sky, I tuck myself
Nothing can catch
a brink, a bank, an edge,
even if it does flow
I take my body
to the margins.
When nothing is full or dirtless.
Not to be eaten or confessed.
When the unwhole, unmooned
surface is left. There will be no
swimming in no sea there will be
no swimming & no sea there will be
no swimming & no clean.
for a kin-dread spirit
Pages from my journal, an article on the effects of microplastics on invertebrates, and an exercise for monitoring water pollution with invertebrate indicator species are plaited into my hair & transcribed after swimming.
When the sea’s is the first water to touch your throat, the sky’s the first to meet your face and despite the remote location, microplastic fibres make pools within pools as you dip first your feet, then legs, then torso, shoulders ducking before brain can say, don’t take hygiene precautions.
Swallows continue the loops within loops as you scull in dark water. You are early today, the only human body fibres identified in deep-sea water as clouds bulk and hoard their rain at a concentration of 70.8 a cormorant pulls across, a common blue between, monitoring below, more life than you can touch.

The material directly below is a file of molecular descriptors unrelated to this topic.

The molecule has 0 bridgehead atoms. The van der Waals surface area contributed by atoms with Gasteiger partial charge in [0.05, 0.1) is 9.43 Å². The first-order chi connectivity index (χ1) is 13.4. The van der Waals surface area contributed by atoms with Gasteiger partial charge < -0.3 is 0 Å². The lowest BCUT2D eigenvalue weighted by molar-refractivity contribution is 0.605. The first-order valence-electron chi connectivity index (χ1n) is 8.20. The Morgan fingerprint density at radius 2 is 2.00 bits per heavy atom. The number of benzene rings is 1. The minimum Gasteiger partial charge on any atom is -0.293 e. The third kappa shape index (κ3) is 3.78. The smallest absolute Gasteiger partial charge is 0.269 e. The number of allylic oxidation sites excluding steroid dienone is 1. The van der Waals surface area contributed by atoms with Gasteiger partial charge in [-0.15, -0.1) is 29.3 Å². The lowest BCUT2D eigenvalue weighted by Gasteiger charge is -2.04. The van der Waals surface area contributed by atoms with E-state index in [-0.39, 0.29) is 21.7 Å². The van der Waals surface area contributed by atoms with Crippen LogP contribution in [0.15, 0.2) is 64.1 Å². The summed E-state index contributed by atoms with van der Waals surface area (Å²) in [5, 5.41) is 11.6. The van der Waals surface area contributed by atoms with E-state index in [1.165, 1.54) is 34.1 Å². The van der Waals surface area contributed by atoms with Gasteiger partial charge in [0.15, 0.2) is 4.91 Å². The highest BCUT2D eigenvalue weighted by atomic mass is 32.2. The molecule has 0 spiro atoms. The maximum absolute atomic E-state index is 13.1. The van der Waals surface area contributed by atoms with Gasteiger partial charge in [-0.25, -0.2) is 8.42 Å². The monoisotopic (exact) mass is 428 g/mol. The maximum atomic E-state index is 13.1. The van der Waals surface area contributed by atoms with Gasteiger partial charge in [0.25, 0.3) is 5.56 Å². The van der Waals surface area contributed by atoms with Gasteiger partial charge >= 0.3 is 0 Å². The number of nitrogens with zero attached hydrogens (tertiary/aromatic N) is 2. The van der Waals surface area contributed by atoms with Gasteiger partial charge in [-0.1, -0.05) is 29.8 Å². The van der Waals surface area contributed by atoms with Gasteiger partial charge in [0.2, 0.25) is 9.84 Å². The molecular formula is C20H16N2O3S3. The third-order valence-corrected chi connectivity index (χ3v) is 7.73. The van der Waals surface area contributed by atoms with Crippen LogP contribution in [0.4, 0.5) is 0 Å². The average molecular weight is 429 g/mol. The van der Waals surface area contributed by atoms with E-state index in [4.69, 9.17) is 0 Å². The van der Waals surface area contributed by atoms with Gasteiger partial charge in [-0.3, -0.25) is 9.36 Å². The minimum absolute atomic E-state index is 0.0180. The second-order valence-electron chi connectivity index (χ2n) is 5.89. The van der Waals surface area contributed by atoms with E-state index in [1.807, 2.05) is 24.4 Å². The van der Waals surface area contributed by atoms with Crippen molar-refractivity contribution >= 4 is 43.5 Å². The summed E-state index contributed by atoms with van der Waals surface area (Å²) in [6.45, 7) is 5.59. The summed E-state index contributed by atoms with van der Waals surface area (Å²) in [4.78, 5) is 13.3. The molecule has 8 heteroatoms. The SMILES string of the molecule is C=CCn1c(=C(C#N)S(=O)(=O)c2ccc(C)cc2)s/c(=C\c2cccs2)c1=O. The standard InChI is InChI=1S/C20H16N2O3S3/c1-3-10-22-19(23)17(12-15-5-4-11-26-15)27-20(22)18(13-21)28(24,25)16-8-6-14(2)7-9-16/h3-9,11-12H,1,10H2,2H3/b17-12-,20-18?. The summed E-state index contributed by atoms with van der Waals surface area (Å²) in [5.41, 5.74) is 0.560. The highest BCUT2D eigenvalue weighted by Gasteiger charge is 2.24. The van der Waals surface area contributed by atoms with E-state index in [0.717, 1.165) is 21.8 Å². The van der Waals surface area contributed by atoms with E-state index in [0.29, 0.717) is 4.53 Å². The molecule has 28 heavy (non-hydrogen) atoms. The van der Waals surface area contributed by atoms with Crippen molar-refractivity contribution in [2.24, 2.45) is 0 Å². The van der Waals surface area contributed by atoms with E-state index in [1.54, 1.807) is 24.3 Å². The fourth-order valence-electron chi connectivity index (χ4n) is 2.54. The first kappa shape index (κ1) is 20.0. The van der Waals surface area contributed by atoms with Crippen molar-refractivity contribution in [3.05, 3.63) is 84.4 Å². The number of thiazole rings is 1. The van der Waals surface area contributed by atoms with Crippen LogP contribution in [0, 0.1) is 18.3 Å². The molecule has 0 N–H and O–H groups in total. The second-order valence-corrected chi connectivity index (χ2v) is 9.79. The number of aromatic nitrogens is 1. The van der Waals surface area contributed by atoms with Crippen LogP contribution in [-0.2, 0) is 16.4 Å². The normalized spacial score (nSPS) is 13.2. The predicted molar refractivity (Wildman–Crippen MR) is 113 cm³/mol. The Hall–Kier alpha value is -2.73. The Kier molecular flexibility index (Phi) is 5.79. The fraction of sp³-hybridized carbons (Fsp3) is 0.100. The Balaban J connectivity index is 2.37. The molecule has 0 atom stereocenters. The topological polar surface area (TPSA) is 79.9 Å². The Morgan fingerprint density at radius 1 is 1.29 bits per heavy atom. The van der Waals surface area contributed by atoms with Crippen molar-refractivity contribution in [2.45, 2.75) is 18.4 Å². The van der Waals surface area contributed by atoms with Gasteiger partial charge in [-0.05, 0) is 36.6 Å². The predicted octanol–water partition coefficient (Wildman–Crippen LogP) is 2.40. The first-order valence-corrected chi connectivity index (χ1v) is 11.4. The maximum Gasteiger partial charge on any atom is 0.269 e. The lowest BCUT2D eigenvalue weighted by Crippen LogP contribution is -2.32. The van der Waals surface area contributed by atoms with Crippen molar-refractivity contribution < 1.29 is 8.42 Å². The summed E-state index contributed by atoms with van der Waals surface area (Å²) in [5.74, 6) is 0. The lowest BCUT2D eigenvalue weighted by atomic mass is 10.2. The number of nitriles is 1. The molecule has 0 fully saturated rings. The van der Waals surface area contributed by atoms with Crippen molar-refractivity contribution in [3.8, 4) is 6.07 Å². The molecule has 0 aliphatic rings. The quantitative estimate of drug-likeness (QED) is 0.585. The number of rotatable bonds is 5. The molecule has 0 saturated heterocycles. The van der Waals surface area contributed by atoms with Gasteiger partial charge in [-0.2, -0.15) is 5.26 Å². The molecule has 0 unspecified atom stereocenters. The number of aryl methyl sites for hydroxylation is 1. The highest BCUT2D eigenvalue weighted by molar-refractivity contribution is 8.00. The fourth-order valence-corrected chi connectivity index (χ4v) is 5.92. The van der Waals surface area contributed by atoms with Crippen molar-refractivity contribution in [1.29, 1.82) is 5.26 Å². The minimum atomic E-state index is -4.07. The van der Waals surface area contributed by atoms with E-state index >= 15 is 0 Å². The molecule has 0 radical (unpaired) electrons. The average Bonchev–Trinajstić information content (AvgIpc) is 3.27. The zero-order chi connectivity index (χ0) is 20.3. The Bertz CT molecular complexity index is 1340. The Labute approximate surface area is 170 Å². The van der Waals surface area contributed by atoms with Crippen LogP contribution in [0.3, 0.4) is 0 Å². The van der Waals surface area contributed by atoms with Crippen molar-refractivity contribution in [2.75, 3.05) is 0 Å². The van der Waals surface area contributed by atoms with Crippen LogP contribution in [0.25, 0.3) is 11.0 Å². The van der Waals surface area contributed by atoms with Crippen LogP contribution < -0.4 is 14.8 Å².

This is a fieldwork exercise that involves sampling water. Flat on your back you rinse through with cold, in an all-over spearmint flush with invertebrates. Through a front crawl, the green undermurk ensures students do not eat, scratch their noses, or rub their eyes trickle through teeth need to wash with appropriate cleansers.
Rain shatters down and you realise you are drifting. You intensify your purpose. Muscles focus and hurl you towards disease-causing chemicals pulling species together examined clean water (mayfly) some pollution (caddis fly) high pollution (blood worms) dismantling sea until it is clean, filtering blood until it’s pristine particles pool at your feet, polymers in surface water sweet new bonds between species lift each other protective in shared care aesthetic. A new bind (synthetic).